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The two faces of a Killer

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Immunosuppression and tumor escape from immune recognition are thought to be major factors responsible for the establishment and progression of cancer, however, neither underlying physiological significance nor the exact mechanisms by which immunosuppression occurs are well understood. It is shown that ...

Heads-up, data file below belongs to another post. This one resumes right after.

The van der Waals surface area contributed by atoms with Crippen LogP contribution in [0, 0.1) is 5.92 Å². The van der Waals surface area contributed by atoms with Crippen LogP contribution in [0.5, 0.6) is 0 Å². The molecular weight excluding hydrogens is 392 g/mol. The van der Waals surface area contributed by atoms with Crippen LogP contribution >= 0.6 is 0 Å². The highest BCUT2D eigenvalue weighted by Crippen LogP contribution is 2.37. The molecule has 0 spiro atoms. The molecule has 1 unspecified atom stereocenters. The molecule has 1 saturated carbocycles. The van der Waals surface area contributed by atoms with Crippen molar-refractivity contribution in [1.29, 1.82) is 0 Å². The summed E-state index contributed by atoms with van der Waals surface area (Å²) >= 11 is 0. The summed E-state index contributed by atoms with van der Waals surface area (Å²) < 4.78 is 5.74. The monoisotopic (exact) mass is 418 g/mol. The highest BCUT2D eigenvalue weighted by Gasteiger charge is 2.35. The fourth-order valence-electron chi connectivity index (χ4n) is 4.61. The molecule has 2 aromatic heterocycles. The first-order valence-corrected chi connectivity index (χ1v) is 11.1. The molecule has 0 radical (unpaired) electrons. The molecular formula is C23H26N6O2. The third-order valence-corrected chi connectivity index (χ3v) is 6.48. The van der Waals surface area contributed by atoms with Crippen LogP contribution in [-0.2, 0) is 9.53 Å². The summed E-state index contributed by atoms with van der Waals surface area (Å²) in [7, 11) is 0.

Immunosuppression and tumor escape from immune recognition are thought to be major factors responsible for the establishment and progression of cancer, however, neither underlying physiological significance nor the exact mechanisms by which immunosuppression occurs are well understood. It is shown that freshly isolated tumor infiltrating NK and T cells are not cytotoxic to autologous tumors. Moreover, NK and T cells obtained from the peripheral blood of patients with cancer have significantly reduced cytotoxic activity. It was previously shown that NK sensitive tumors cause loss of NK cell cytotoxicity while increasing IFN-g secretion, a concept which was coined as “split anergy”. On the other hand NK resistant tumors neither induce loss of NK cell cytotoxicity nor IFN-g secretion. Furthermore, following NK cell cultures with sensitive tumor-target cells, the target binding NK cells undergo phenotypic and functional changes expressing CD16-CD56dim/- CD69+ phenotype which may carry out a regulatory function. Significant down-modulation of key cell surface receptors and decrease in intracellular signaling chains and decreased NK and T cell cytotoxic function were also seen in several cancer patients including those of the oral and ovarian cancer patients. Most recently, it was also shown that NK and T cells target and kill cancer stem cells but not their differentiated counterparts. Surprisingly, NK cells were also able to lyse healthy non-transformed hMSCs, hDPSCs and hESCs and hiPSCs significantly more than their differentiated counterparts. In addition, split anergy is also induced in NK cells by MDSCs. These observations indicated a general function for the role of NK and CTLs in shaping the size and the function of stem cells. Based on the accumulated evidence, it was suggested that NK cells may have two significant functions; one that relates to the removal of excess or unwanted proliferating healthy and transformed stem cells and their subsequent selection. The second is to support differentiation and promote tissue regeneration after altering their phenotype to cytokine-secreting cells. This process will not only remove cells that are perhaps damaged and have flaws in the differentiation process or in general are more than needed, but also ensures proper regeneration of tissues and, ultimately result in the resolution of inflammation. Thus, any disturbance in NK cell function or in selection and differentiation of stem cells may result in chronic inflammation, causing continual tissue damage and recruitment of immune effectors to aid in tissue regeneration. Chronic inactivation of NK and T cell cytotoxic functions by the effectors of the tumor microenvironment and induction of split anergy in NK cells may limit their effectiveness in killing stem-like tumors, although they could still limit or slow cancer progression by promoting differentiation of the tumors due to their ability to switch their function to secrete IFN-g. However, the most detrimental consequence for the immune function is to lose both the cytotoxicity and the ability to secrete IFN-g which may represent the end stages of terminal cancer. The proposal is to explore different stages of anergy and inactivation of NK and T cells and relate to eventual progression of cancer due to the scape of cancer stem cells from NK and T cell elimination.


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